I think cats can be annoying. (Argument)

To compare this with another logical set of terms: SoundValidTrue

to:

Cats !!Examples

*Cats
are Animals (Fact)
I *I think cats are awesome (Opinion)
Cats *Cats can make meow sounds
sounds I think meow sounds can be annoying
annoying I think cats can be annoying. (Argument)

To !!To compare this with another logical set of terms: SoundValidTrue



Applying Real Life Examples

to:

Applying !!Applying Real Life Examples



Applying to Critical Circles

to:

Applying !!Applying to Critical Circles



* A critic makes a statement of opinion but acts as if it's objective argument
* A critic has a selective opinion and proceeds to claim NoTrueScotsman

to:

* A critic makes a statement of opinion but acts as if it's objective argument
argument (usually in defense when someone rejects the opinion)
* A critic has a selective opinion and proceeds to make an argument to claim NoTrueScotsmanNoTrueScotsman
* A critic will dismiss a fact in favor of claiming it is altered by opinion bias
* A critic will hold their work is to be respected like arguments are (for example in the academic setting) even if all their work are actually opinions.

Added DiffLines:

!!"Fact," "Opinion" and "Argument"

In logic and critical thinking studies it is important to denote the differences in these terms. Oddly in a lot of modern critics this has gone over a lot of heads.

* A fact is a statement that is true
* An opinion is a statement a person holds to be true
* An argument is a set of statement one makes to prove a fact

Cats are Animals (Fact)
I think cats are awesome (Opinion)
Cats can make meow sounds
I think meow sounds can be annoying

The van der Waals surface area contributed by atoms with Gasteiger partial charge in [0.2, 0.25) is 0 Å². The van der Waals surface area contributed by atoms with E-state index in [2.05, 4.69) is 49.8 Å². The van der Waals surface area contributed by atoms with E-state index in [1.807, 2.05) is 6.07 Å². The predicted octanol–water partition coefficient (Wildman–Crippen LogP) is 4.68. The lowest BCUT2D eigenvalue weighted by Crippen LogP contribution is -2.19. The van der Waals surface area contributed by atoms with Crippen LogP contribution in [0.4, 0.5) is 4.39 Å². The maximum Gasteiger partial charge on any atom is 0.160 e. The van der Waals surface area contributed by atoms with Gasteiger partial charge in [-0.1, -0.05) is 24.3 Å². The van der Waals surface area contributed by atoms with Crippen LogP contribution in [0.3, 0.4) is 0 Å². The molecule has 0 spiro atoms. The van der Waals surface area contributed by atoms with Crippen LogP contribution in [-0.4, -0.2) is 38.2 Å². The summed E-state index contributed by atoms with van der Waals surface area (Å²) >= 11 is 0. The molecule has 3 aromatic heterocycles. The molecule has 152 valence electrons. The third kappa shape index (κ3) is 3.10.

I think cats can be annoying. (Argument)

To compare this with another logical set of terms: SoundValidTrue

* A fact is by default true. You can validate a fact by proving it to be true
* An opinion is never actually true or false. It can also not be validated. The person who holds it believes it to be true, others may only "accept" or "reject" it.
* An argument can be given the complete round of and could be true, valid or sound as detailed on the other page.

Applying Real Life Examples

* Facts are often found many places. In text books, in documents. This one is the simplest.
* Opinions are of course dealing with anything that is subjective. Art critiques are intentionally opinions. The person is giving the artist their thoughts on the subject. They hold what they say to be true, but that does not make it something that could be validated.
* Arguments are found in critical thinking pieces. In school when you write essays for a grade, you were writing an argument. You were attempting to make a conclusion based on evidence in a text. Your argument could have been true and sound, but you would have been graded on if it was valid. Also making an analysis on a work of art is an argument, as in both cases you put aside your bias and think objectively.

Applying to Critical Circles

The critical community has changed a lot over time, and this information has been skipped over in more modern times. There has always been room for opinion critics and argument critics, but without the proper definitions many are cherry picking to apply where.

Common Flaws include
* A critic makes an opinion but holds it as if it's a fact. (aka saying "this movie sucks because of X" (claim of fact) vs "I think this movie sucks because of X" (claim of opinion))
* A critic makes a statement of opinion but acts as if it's objective argument
* A critic has a selective opinion and proceeds to claim NoTrueScotsman